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E05770: Agnellus of Ravenna, in his Liber Pontificalis Ecclesiae Ravennatis, written in Latin, refers to a monasterium in Ravenna dedicated to *Pullio (martyred lector of Cibalae in Pannonia, S00694), which he records as built in the late 4th or early 5th c.; written in Ravenna in 830/846.

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posted on 19.06.2018, 00:00 by frances
Agnellus of Ravenna, Liber Pontificalis Ecclesiae Ravennatis 22

Sepultus que est in monasterio sancti Pullionis, quem suis temporibus aedificatum est, non longe a porta quae uocatur Noua; cuius sepulchrum nobis cognitum est.

‘And he [Liberius III, bishop of Ravenna, ob. c. 405] was buried in the monasterium of St Pullio, which was built in his time, not far from the gate which is called the Porta Nova; his tomb is known to us.’

Text: Deliyannis 2006. Translation: Deliyannis 2004.

History

Evidence ID

E05770

Saint Name

Pullio, martyred lector of Cibalae in Pannonia : S00694

Saint Name in Source

Pullio

Type of Evidence

Literary - Other narrative texts (including Histories)

Language

Latin

Evidence not before

830

Evidence not after

846

Activity not before

400

Activity not after

450

Place of Evidence - Region

Italy north of Rome with Corsica and Sardinia

Place of Evidence - City, village, etc

Ravenna

Place of evidence - City name in other Language(s)

Ravenna Sardinia Sardinia Sardegna Sardinia

Major author/Major anonymous work

Agnellus of Ravenna

Cult activities - Places

Cult building - monastic

Cult activities - Non Liturgical Practices and Customs

Burial ad sanctos

Source

Agnellus of Ravenna (ob. c. 846) was a deacon of the cathedral in Ravenna and – by hereditary right – abbot of two monasteries in Ravenna. He wrote his Liber Pontificalis Ecclessiae Ravennatis between 830 and 846, following the model of the Roman Liber Pontificalis. This work provides biographies of all the bishops of Ravenna from the legendary founder bishop Apollinaris to those active in Agnellus’ own day, and was originally composed to be delivered orally, most likely to clerics of Ravenna. This text is preserved in two manuscripts: one from the 15th c. (Bibliotec Estense Cod. Lat. 371 X.P.4.9.) and a fragmentary manuscript from the 16th c. (MS Vat. Lat. 5834). Agnellus bases his account of the lives of late antique bishops on documents preserved in Ravenna, stories which had been transmitted orally, and his own experience of the architectural landscape of 9th c. Ravenna. Agnellus' work contains invaluable architectural and art historical information about Ravenna: Agnellus refers to several religious buildings in Ravenna and the neighbouring settlements of Caeserea and Classe. He describes their decoration and preserves several inscriptions, many of which are now lost to us. It must be remembered this is a 9th c. work. Agnellus’ descriptions of buildings and their fixtures is based on his 9th c. experience, and not late antique reality. Indeed, his accounts of the events of earlier years are often riddled with inaccuracies. Yet it is likely that his descriptions of the churches of Ravenna are more trustworthy. As Deborah Mauskopf Deliyannis argues, a comparison of surviving late antique mosaics with Agnellus’ account suggests that his descriptions were largely accurate. This is limited to what he does tell us – for example Arian foundations are often ignored whilst orthodox foundations are emphasised. Yet, overall, this text provides invaluable information about the cult of saints in late antique Ravenna.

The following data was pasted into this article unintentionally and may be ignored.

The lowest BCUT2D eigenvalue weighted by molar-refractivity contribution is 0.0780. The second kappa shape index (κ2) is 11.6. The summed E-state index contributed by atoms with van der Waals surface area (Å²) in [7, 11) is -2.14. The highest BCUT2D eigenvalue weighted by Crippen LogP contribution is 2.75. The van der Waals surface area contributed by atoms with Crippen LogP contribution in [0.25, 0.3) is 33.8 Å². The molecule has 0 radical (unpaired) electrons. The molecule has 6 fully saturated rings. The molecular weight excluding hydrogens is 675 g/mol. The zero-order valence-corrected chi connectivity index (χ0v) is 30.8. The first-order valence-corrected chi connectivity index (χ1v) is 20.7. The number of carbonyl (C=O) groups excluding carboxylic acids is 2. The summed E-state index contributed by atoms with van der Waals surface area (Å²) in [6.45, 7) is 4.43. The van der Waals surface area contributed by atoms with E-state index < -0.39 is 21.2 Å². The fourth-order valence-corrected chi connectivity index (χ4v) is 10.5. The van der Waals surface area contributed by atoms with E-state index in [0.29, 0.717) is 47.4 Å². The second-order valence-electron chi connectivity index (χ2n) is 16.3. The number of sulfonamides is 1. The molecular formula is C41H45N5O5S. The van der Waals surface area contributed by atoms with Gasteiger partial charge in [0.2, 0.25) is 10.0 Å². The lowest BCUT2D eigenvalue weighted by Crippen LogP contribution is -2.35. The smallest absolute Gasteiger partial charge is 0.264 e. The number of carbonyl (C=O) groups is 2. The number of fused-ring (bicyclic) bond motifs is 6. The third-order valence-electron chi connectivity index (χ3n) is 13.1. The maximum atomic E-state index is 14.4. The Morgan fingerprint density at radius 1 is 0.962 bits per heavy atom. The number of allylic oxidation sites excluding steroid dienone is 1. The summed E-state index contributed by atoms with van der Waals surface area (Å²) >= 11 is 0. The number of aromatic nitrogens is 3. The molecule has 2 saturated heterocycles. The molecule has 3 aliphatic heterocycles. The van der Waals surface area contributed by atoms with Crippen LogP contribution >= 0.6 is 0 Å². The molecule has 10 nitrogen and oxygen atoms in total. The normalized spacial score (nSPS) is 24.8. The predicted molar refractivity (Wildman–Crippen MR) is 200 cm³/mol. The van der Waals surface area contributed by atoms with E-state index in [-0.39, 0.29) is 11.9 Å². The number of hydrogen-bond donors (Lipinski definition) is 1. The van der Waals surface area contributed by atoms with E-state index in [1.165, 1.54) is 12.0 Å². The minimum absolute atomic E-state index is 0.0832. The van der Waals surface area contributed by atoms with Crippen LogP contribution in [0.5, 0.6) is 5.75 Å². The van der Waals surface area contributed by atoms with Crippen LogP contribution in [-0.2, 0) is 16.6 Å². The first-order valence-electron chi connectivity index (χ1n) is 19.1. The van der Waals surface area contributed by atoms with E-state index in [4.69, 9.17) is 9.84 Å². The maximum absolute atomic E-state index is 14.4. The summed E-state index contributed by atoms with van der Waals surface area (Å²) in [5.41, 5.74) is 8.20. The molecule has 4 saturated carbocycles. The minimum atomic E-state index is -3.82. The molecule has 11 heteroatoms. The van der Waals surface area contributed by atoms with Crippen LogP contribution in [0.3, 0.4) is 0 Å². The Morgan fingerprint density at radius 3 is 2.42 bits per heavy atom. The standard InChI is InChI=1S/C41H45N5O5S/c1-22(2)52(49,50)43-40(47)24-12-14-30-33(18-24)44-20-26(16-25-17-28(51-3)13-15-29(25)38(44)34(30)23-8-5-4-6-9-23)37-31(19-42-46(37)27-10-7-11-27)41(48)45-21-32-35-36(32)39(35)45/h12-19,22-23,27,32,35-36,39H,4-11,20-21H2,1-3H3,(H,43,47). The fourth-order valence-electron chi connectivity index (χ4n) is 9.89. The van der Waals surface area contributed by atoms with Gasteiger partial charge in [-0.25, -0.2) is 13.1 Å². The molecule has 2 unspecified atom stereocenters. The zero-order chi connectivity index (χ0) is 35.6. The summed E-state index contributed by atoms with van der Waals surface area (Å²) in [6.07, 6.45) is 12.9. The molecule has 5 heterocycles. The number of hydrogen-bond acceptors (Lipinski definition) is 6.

Discussion

J. M. Stansterre and E. Morini have both argued convincingly that, throughout Agnellus’ account, monasterium can be used to mean any foundation – for example a chapel or church – dedicated to a saint. It does not necessarily refer to a monastery. For this reason, the original Latin word is not translated in this record. It is possible Agnellus got this information from an inscription or mosaic which recorded the foundation of the church in the reign of Liberius. Maps showing the likely locations of the foundations in Classe and Ravenna are attached to this record.

Bibliography

Text: Deliyannis, Deborah Mauskopf, Agnelli Ravennatis Liber pontificalis ecclesiae Ravennatis (Corpus Christianorum Continuatio Mediaevalis 199; Turnhout, 2006). Translation: Deliyannis, Deborah Mauskopf, The Book of Pontiffs of the Church of Ravenna (Washington D.C., 2004). Further Reading: Deichmann, Friedrich Wilhelm, Ravenna, Hauptstadt des spätantiken Abendlandes, vol. 1-3, (Wiesbaden, 1958-89). Deliyannis, Deborah Mauskopf, Ravenna in Late Antiquity (Cambridge, 2010). Mackie, Gillian, Early Christian Chapels in the West: Decoration, Function and Patronage (Toronto, 2003). Moffat, Ann, "Sixth Century Ravenna from the Perspective of Abbot Agnellus," in: P. Allen and E.M. Jeffreys (eds,), The Sixth Century – End or Beginning? (Brisbane, 1996), 236-246. Morini, E., "Le strutture monastische a Ravenna," in: Storia di Ravenna, 2.2, Dall’età bizantia all’ età ottania, ed. A. Carile (Ravenna, 1992), 305-312. Schoolman, Edward, Rediscovering Sainthood in Italy: Hagiography and the Late Antique Past in Medieval Ravenna (Basingstoke, 2016). Stansterre, J. M., "Monaci e monastery greci a Ravenna," in: Storia di Ravenna, 2.1, Dall’età bizantia all’ età ottania, ed. A. Carile (Ravenna, 1992), 323-329. Verhoeven, Mariëtte, The Early Christian Monuments of Ravenna: Transformations and Memory (Turnhout, 2011).

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Evidence -  The Cult of Saints in Late Antiquity

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